Reflecting on this acrimonious break-up between the EU and prominent voices on the left, the Guardian’s Toby Moses recently wrote that “[f]or many, the treatment of Greece and Syriza was the moment the EU crossed the Rubicon”. Jones said there were “good, principled, left-wing reasons for questioning [Britain’s] membership of the EU”. He pointed to Brussels’ role in pushing for privatization of key public services and negotiating a secretive trade deal with the US.

But, he warned, a left-wing vote in favour of Brexit “could hand victory to the right-wing rabble that leads the charge for a ‘sovereign’ Britain” – a reference to the motley group of right-wing Conservatives and leaders of the Europhobic UK Independence Party (UKIP) at the helm of the “Leave” campaign.

Several left-wing commentators (including those quoted above) have also stepped back from endorsing Brexit, for precisely the same reasons. O’Hagan ranks among them. She says the referendum campaign has actually helped stem the resurgence in left-wing Euroscepticism, by associating the Brexit cause with the hard right. “A year ago I would have considered leaving [the EU], but now it’s too scary,” she explains. “A victory for the ‘Leave’ campaign would send a signal to the hard right that they are popular and have a mandate to run the country.”

Lessons from Scotland

Crucially, Corbyn appears to have made the same calculation, embracing the “Remain” cause, albeit with a few important caveats. He has warned that “a Tory Brexit negotiation would be a disaster for many working people in Britain,” arguing that Eurosceptic Tories (Conservatives) would seize the opportunity to get rid of EU rules protecting workers’ rights. But he has also called for a more “social Europe”, saying: “We believe that Europe can and must do far more to meet the needs of our people. That’s why we make the case for remain.”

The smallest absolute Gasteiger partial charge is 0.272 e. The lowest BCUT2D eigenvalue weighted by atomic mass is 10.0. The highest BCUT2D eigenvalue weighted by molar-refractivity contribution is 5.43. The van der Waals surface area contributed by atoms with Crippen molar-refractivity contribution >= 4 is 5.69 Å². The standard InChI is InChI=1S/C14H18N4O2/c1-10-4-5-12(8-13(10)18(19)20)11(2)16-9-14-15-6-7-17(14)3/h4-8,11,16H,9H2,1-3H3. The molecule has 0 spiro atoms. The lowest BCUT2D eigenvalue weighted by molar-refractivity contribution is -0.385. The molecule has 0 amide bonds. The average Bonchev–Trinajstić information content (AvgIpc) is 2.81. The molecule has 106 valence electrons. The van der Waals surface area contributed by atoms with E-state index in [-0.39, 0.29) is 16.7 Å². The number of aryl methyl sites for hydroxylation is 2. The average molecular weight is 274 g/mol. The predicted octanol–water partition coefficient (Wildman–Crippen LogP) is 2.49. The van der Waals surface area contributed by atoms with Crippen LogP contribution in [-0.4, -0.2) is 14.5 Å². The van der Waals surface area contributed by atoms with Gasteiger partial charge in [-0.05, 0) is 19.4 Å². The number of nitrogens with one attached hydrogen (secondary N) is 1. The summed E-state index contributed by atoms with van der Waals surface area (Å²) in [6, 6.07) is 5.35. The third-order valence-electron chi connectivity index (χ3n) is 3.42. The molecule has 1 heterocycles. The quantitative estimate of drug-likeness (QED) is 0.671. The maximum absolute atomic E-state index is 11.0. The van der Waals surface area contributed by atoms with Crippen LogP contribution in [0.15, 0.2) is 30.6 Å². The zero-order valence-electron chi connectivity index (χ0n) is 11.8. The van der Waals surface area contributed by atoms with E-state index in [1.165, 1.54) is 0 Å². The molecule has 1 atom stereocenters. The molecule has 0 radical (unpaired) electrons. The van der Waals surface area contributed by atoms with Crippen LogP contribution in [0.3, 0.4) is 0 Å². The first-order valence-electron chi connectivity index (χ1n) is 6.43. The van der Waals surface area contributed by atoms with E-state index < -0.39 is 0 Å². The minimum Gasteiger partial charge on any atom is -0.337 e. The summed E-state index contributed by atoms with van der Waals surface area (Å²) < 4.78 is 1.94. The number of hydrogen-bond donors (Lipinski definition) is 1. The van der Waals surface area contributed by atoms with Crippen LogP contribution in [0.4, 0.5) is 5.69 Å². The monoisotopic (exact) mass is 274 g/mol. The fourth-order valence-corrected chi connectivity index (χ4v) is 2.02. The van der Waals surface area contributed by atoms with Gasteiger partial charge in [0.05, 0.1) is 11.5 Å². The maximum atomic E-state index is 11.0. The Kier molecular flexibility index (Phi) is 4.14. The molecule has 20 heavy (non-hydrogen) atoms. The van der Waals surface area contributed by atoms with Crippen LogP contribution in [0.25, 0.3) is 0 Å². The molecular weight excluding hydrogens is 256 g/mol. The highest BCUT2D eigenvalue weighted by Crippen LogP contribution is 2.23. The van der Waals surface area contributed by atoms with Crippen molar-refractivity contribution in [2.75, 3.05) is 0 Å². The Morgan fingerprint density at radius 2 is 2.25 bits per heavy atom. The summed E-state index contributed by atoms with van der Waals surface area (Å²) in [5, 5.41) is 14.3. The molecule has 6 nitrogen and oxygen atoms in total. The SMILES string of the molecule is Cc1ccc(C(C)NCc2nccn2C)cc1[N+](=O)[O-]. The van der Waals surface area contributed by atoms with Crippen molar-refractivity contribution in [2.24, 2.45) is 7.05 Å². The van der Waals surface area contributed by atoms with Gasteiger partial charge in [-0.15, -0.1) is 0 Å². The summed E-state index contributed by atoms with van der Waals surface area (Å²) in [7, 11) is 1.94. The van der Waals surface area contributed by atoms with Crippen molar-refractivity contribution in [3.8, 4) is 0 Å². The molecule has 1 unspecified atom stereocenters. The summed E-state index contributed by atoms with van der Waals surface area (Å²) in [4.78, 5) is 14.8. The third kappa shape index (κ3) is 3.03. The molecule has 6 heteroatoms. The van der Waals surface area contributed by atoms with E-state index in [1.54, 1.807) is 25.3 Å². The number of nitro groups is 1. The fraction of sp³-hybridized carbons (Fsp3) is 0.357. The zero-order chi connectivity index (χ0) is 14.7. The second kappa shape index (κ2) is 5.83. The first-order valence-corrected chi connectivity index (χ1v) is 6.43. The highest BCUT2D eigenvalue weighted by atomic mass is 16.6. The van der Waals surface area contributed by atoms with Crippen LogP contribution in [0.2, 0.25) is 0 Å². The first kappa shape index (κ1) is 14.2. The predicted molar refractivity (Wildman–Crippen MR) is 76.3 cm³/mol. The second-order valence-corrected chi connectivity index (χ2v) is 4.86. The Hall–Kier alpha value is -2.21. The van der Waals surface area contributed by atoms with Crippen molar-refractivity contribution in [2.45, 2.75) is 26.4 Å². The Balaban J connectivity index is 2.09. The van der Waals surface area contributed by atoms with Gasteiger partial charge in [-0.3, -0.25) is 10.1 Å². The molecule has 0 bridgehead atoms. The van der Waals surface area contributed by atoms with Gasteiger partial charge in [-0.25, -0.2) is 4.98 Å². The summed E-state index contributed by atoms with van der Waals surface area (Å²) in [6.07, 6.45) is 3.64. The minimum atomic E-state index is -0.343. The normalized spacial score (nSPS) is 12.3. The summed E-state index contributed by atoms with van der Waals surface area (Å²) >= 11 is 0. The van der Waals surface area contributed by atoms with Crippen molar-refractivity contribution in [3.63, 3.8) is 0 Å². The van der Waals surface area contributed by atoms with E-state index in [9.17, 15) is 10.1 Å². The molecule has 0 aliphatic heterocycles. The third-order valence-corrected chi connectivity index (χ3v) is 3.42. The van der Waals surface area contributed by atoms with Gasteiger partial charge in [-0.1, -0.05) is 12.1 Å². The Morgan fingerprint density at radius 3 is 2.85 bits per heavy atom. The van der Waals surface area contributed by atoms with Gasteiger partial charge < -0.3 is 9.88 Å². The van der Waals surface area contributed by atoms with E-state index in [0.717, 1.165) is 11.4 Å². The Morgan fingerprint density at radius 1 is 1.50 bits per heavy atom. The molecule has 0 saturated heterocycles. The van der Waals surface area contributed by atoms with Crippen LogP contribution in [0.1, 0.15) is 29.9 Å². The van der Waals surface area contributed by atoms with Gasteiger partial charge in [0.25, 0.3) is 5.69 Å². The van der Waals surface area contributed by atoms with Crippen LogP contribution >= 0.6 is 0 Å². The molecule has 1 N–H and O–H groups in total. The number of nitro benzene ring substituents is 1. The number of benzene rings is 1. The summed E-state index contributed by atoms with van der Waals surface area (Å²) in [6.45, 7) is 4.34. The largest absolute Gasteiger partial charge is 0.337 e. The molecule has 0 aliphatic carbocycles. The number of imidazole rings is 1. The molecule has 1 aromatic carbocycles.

The Labour leader’s arguments for remaining part of the Union are noticeably different from those put forward by Prime Minister David Cameron. Corbyn has dared to argue the merits of immigration, a topic studiously avoided by the Conservative prime minister, who is fearful of giving ammunition to the anti-immigrant Brexit camp. Whether he can put a positive spin on such a toxic issue, and reassure working-class voters who fear for their jobs and wages, is an open question. As O’Hagan explains, “The Greek drama had a bearing on those who are politically engaged, but immigration is a bigger issue for the broader public, one many people feel emotionally.”

Despite their obvious differences, Cameron’s camp is keen for Corbyn’s voice to be heard. It fears left-wing voters will stay at home on June 23, perceiving the referendum as a squabble within the Conservative Party. But the Labour leader has refused to share a platform with the prime minister during the campaign, fearing it would tarnish Labour in the eyes of voters. Last month, his closest lieutenant, shadow chancellor John McDonnell, criticised the new Labour mayor of London, Sadiq Khan, for appearing alongside Cameron at a “Remain” rally. "Sharing a platform with them [the Conservatives] discredits us,” McDonnell argued. “It demotivates the very people we are trying to mobilize."

Corbyn is wary of seeing his party fall into a trap as it did in 2014 when Cameron made a first referendum gamble, on Scottish independence. The Conservatives are so toxic in much of Scotland that Labour was left to do the heavy lifting for them – only to be punished by Scottish voters in the subsequent election for collaborating with the Tories. Labour didn't want a Scottish referendum two years ago, nor did it ask for a Brexit vote today. And yet its voters will be crucial to staving off the break-up of the EU, just as they spared Cameron the shame of presiding over the break-up of the kingdom.